He explains that it’s all about delivering on their strategy while “creating value through high ROEs” for their investors. “Investors recognize our historical achievements on the financial and business sides and are (or have become) comfortable with our ambitious plans both in and outside of Egypt.”

On whether the startup had any caution in raising funds during an uncertain time, Nakhla says, “The shift in investor sentiment plays to our advantage since we have always been focused on profitability coupled with strong growth in Egypt, evidenced by double-digit month-on-month growth in users and throughput, +25% market share, and the potential to take that growth to the wider region.”

For Gary Blowers, co-founder and CEO of LVL Wellbeing, a UAE-based corporate wellbeing platform startup, seeing how market conditions got increasingly challenging, it was clear the obstacle of raising funds would be a challenge. Blowers calls their strategy simple: “Believe in what we do, do it well, and be as resilient as humanly possible to get the business through an extremely challenging market.”

“It was less about re-positioning the business and more about how we adapted our internal communication to ensure the whole team was as clear as possible about the progress of the funding round,” says Blowers.

During this time, Blowers and the leadership team learned the significance of being open, transparent, honest, and direct as much as possible when providing updates. “Oftentimes, the updates were that progress hadn’t been made as hoped, but we learned that sharing those updates were still meaningful and valuable to our team.”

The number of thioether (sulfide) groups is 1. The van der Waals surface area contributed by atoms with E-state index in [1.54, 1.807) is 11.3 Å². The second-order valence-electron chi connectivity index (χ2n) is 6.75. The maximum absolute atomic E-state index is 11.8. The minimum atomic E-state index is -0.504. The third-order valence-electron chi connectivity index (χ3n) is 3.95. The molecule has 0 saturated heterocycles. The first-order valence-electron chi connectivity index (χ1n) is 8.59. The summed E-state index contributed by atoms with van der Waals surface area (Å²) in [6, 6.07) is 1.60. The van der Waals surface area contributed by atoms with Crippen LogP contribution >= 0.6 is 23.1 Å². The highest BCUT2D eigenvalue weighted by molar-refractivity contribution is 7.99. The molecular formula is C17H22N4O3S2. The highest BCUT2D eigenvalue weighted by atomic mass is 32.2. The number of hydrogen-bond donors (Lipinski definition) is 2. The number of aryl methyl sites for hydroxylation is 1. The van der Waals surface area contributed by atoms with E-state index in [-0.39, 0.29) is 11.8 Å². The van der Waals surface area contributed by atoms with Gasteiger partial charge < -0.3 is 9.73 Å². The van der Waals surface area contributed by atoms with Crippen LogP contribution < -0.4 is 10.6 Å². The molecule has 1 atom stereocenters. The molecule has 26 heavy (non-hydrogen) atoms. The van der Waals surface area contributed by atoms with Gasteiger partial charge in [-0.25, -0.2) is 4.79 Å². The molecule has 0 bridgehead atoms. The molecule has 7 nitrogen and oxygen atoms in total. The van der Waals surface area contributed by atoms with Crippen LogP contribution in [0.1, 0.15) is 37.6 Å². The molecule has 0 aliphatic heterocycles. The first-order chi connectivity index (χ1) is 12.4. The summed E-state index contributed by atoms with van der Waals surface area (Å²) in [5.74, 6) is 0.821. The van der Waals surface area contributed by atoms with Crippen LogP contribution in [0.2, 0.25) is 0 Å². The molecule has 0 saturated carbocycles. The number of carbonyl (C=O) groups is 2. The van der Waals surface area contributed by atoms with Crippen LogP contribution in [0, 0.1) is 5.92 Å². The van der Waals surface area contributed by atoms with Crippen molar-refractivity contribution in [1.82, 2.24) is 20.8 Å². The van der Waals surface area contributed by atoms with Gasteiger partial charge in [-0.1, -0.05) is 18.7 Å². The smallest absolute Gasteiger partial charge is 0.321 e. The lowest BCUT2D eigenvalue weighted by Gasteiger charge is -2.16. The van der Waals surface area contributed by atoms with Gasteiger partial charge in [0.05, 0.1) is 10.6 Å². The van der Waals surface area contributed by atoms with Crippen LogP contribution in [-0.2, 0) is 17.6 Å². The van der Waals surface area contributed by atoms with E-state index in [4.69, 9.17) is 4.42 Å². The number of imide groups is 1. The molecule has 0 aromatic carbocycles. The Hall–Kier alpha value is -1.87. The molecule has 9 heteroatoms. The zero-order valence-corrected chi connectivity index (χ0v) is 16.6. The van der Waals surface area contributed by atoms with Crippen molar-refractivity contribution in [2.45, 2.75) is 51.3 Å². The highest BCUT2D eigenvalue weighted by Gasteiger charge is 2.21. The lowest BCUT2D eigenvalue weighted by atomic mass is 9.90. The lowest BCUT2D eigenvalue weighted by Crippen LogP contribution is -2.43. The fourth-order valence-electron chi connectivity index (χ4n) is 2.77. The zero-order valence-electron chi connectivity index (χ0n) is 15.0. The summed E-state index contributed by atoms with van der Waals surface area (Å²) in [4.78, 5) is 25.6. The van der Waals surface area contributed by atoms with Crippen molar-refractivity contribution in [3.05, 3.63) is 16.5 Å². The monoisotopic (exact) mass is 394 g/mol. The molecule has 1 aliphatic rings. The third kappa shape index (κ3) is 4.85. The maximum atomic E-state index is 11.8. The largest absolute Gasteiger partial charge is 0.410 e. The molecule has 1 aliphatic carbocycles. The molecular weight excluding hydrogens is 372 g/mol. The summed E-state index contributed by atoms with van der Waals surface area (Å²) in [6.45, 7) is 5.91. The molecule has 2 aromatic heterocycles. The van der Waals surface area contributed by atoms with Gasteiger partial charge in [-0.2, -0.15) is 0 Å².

“In the end (after many pitches and multiple due diligence processes), we connected to the right investors, and the process started to flow.” The biggest issue that they had to try to mitigate was the amount of time required to complete the due diligence and legal process, thus, time not spent on growing the business, Blower says. “This is something that we expected, but did not expect to spend so much time away from the business, which inevitably impacts certain growth metrics, but that’s something we had to learn to accept and build into our future plans.”

At the same time, the startup’s market fit was at a distinct advantage. “We found ourselves at the cross-section of a growing market (workplace well-being) and a developing market (future of work). COVID-19 had a hugely positive impact on our business model in the early days of the pandemic, and as workplace practices evolved, we could continue to adapt to how our clients and members worked to serve them best. Maintaining this relevance in the corporate space seemed attractive to investors.”